The Healthy Mummy Pregnancy Group Q&A Summary – Nikki Boswell, Fitness Expert

Nikki Boswell, Women's & Children's Fitness Expert, held a Q&A session in The Healthy Mummy Pregnancy Support Group and here is the summary of questions and answers.
Share this article

Q&A Summary - Nikki Boswell, Fitness ExpertIn The Healthy Mummy Pregnancy Support Group we hold Q&A sessions each week or two with experts to talk about relevant topics to do with healthy pregnancy.

On March 18, 2015, Nikki Boswell, Women’s & Children’s Fitness Expert, held a Q&A session and below is the summary of questions and answers:

Q: I have been doing the exercise segment of The Healthy Mummy Pregnancy Eating & Exercise Plan a couple of times a week. Is that enough to get the full benefits of the stretches?

A: Yes, a few times a week should be all you need. It really depends on your fitness level/exercise regime before pregnancy but the recommendation is to continue to aim for 150min of moderate exercise each week (so 30mins x 5 days).

Q: Any tips for exercises or stretches that can help if you have hip pain during pregnancy? I had the worst sciatica when pregnant and sitting down all day at work made it worse. Some good stretch ideas would be great.

A: Getting up and moving around as much as you can is definitely a good start. Both stretching and strengthening exercises can help to relieve back pain. Yoga definitely has benefits for both stretching and strengthening. Try using a swiss ball/ stability ball at your desk, this gives you the opportunity to correct your posture and strengthen your core.

Q: During pregnancy what are the main exercises to avoid?

A: During pregnancy the main thing to remember is that this is a time for fitness maintenance not setting pbs. So continue with your usual exercise provided that there is no risk of physical injury from high impact/ body contact and there is no risk (little) risk of falling as your centre of gravity changes with the growing bub. Keep your heart rate moderate (you should still be able to talk), and weights light and go for higher reps. Avoid lying on your back after the first trimester and just listen to your body, get as much rest as you need.

Q: Does being physically active during pregnancy help with the length of labour?

A: Being physically active during pregnancy is not only important for a healthy mum and healthy baby, but it gets your body ready for labour. It improves your cardio which you will need especially for a long labour and strengthens those muscles for pushing. It also will assist in improving your recovery once bub arrives.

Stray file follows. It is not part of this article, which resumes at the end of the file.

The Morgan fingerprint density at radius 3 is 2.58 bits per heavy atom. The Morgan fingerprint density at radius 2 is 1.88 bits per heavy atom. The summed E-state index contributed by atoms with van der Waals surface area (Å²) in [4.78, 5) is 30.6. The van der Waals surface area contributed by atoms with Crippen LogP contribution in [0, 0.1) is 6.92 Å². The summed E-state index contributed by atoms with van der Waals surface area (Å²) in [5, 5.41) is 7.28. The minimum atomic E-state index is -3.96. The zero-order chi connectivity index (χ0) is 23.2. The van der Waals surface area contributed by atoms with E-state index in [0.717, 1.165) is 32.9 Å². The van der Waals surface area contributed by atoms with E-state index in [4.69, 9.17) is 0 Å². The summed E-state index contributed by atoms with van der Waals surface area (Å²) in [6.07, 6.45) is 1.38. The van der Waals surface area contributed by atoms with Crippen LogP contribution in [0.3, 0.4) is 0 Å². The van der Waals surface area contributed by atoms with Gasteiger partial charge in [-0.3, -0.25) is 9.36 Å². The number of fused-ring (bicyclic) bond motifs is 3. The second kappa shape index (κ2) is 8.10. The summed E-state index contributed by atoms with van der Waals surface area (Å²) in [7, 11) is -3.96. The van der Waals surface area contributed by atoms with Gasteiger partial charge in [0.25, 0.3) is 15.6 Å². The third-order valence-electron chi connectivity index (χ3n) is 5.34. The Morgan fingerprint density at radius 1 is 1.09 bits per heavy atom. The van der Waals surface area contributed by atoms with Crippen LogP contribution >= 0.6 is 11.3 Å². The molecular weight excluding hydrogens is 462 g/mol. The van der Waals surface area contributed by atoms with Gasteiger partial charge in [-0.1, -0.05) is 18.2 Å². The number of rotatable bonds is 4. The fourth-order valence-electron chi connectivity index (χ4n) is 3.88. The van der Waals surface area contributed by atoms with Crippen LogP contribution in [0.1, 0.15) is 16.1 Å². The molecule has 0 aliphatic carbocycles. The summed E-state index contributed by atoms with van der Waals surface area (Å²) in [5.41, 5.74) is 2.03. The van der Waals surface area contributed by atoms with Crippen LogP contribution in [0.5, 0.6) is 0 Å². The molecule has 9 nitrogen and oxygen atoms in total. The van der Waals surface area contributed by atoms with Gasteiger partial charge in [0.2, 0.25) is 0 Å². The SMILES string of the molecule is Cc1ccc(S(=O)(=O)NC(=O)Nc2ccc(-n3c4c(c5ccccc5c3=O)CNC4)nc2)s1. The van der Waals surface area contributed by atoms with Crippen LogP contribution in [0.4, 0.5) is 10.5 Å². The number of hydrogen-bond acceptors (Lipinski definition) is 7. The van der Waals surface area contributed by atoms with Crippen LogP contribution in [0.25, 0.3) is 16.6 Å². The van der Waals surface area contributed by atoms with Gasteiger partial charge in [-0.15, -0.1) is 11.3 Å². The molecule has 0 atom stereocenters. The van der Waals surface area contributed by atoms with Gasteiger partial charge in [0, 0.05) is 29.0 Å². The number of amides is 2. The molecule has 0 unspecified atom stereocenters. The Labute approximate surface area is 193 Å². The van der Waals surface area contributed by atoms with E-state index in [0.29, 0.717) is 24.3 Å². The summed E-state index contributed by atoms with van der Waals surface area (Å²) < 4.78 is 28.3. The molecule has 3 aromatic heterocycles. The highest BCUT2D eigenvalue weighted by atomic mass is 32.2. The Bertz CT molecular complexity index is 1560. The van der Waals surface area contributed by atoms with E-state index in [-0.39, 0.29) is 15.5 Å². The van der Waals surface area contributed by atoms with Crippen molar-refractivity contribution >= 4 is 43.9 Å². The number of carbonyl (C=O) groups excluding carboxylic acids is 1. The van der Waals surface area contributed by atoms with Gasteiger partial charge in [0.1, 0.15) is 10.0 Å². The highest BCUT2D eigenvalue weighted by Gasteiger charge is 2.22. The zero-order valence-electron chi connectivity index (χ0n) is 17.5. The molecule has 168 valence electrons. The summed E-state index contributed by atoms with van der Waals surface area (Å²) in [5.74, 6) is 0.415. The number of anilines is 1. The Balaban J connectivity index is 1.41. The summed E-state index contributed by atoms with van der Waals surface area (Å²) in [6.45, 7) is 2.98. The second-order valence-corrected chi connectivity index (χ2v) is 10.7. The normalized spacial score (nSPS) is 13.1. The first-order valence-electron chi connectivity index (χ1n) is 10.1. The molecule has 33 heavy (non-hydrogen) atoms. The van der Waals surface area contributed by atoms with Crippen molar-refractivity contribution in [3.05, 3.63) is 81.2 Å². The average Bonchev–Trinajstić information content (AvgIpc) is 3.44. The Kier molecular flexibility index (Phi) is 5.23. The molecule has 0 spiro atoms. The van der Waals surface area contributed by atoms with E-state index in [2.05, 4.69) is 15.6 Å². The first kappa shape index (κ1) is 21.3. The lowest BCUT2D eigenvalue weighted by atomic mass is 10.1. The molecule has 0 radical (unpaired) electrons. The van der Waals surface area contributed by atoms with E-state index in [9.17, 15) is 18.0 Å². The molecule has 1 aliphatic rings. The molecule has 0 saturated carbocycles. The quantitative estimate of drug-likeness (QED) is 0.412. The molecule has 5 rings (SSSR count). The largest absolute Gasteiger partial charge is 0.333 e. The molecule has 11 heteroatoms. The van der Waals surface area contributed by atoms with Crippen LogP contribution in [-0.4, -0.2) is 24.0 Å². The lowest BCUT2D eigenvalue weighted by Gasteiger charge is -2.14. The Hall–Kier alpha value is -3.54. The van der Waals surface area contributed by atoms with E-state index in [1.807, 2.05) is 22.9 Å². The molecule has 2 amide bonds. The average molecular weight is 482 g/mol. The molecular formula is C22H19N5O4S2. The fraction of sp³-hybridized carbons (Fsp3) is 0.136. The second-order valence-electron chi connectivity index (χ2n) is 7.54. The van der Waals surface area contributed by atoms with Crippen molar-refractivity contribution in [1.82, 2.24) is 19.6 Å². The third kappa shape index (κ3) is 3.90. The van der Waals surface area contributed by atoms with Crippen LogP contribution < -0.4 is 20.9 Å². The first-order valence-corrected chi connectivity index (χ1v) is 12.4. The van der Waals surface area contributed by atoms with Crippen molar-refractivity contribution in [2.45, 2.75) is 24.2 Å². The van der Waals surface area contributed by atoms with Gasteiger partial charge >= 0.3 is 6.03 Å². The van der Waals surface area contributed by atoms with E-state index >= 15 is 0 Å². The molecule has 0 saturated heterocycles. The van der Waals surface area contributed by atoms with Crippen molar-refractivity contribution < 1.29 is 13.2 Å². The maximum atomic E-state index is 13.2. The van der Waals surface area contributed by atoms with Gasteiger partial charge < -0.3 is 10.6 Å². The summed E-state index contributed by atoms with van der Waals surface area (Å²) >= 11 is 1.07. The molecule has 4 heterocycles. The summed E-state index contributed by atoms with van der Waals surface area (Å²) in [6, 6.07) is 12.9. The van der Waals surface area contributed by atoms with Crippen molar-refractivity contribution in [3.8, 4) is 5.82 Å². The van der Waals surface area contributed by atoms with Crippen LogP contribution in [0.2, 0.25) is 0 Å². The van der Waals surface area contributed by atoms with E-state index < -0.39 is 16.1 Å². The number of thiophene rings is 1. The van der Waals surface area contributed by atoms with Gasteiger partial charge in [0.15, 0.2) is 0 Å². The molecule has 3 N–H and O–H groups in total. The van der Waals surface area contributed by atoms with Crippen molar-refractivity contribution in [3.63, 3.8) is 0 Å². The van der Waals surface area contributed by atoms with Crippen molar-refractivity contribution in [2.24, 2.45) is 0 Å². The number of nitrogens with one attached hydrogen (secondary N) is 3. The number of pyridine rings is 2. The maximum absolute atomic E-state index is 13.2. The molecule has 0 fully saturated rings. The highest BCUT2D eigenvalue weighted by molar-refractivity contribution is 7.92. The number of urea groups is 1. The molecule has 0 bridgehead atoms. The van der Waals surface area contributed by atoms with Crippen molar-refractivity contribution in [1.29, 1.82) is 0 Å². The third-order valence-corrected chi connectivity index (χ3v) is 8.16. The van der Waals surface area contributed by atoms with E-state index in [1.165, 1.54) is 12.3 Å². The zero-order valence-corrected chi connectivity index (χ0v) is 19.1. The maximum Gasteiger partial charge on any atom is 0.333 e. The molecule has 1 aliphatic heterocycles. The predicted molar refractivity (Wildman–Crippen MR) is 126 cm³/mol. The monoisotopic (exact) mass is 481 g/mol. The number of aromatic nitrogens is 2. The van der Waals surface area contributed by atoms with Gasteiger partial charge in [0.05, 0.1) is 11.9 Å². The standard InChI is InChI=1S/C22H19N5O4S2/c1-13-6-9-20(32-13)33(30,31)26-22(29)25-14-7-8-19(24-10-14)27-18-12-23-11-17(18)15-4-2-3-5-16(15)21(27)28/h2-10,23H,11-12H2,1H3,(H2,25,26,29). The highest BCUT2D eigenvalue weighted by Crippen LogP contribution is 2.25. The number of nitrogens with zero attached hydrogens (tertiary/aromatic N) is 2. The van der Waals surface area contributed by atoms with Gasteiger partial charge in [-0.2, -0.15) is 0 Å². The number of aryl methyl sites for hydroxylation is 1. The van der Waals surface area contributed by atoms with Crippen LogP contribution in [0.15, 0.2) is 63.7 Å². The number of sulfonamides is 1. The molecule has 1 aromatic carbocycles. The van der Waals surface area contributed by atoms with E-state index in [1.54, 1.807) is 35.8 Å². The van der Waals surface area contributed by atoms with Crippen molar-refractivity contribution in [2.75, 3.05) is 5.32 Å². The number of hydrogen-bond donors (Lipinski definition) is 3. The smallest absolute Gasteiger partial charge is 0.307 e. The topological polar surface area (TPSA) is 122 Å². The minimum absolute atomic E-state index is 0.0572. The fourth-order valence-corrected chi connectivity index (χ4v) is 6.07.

Q: I am so confused with running and heart rate and how much to do, any tips?. For a slow run my heart rate is anywhere between 160- 180, but I feel fine and could easily talk- is this ok? I’m only doing short 5km runs as I’m not sure of what the right thing is. I’m 10.5 wks with no.3?

A: So you should aim to keep your heart rate below 75% (with the ball park of 145 bpm throw around). This should be worked out on your pre-pregnancy heart rate. The talk test is a good guide. Keep it moderate and listen to your body (don’t forget to work your pelvic floor!)

Q: I’m a bigger lady who is pregnant with number 4 (13 weeks). I’ve started doing aqua aerobics and walking in the water twice a week. I’m wondering how do I stop my lower back hurting bad the next day. I do have lower back problems?

A: It sounds like you have a pretty suitable exercise regime for you. You could try adding in some stretching or yoga. If you feel comfortable, it is safe to stretch/exercise from a hands and knees position. From here you can gently move into the cat/cow pose, child’s pose, or simply lift one leg at a time up from the floor. Just be sure your spine is in the neutral position first (pelvis slightly tucked under to give you a flat back).

Q: Can you tell mums here why you would recommend the Healthy Mummy Pregnancy Eating & Exercise Plan & Book?

A: The Healthy Mummy Pregnancy Eating and Exercise Plan has it all worked out for you! Everything you need for a healthy pregnancy in one place.

Q: I’ve recently returned to the gym and I’m only doing light exercise but I’m wondering what I should keep my heart rate under? I have a heart rate monitor and I was trying to keep it under 120 but it did creep up to high 120s before I brought it back down, is this safe?

A: This really will depend on your fitness and heart rate before pregnancy. Around 120 should be fine, aim to keep it under 75% of your max pre-pregnancy – just let your body be your guide. Make sure you can talk comfortably but probably not sing. Take lots of rest.

Q: I also wondered about my heart rate when exercising. My doctor and trainer said I should try to keep it under 150bpm, but it is getting above that even when I’m trying to go easier. I feel fine when exercising – is a higher heart rate a concern?

A: So your heart rate will naturally be higher during pregnancy even at rest. If your doctor and trainer have recommended staying under 150 then take their advice – they will know you, your condition and training history. The general figure that is thrown around is 140 bpm but there are a lot of variables in this.

Q: I am suffering with varicose veins in my legs and trying to strike the right balance between exercise and rest as one in particular gets painful. Are there any specific exercises or stretches that would help or should that be avoided?

A: (answer from a group member) This is a great read about varicose veins.

A: Sorry to hear about your pain. You are doing the right thing by trying to balance between rest and exercise. There isn’t really any specific exercise that you can do, but try compression stockings. Good luck.

Q: I live in a hilly area and find that pushing the pram up and down the little hills, with my 11 month old really hurts my knees, I’m currently 20 weeks pregnant, any tips?

A: My advice is simple – avoid the hills! If it causes you pain it is best to avoid it. Obviously if you live in a hilly area this is easier said then done. Take rest when you need.

Q: I was a regular gym-goer and have been trying to go since getting pregnant. I’m now 12 weeks and would like to go back to body pump classes. Is there any part of the class I should modify or not do?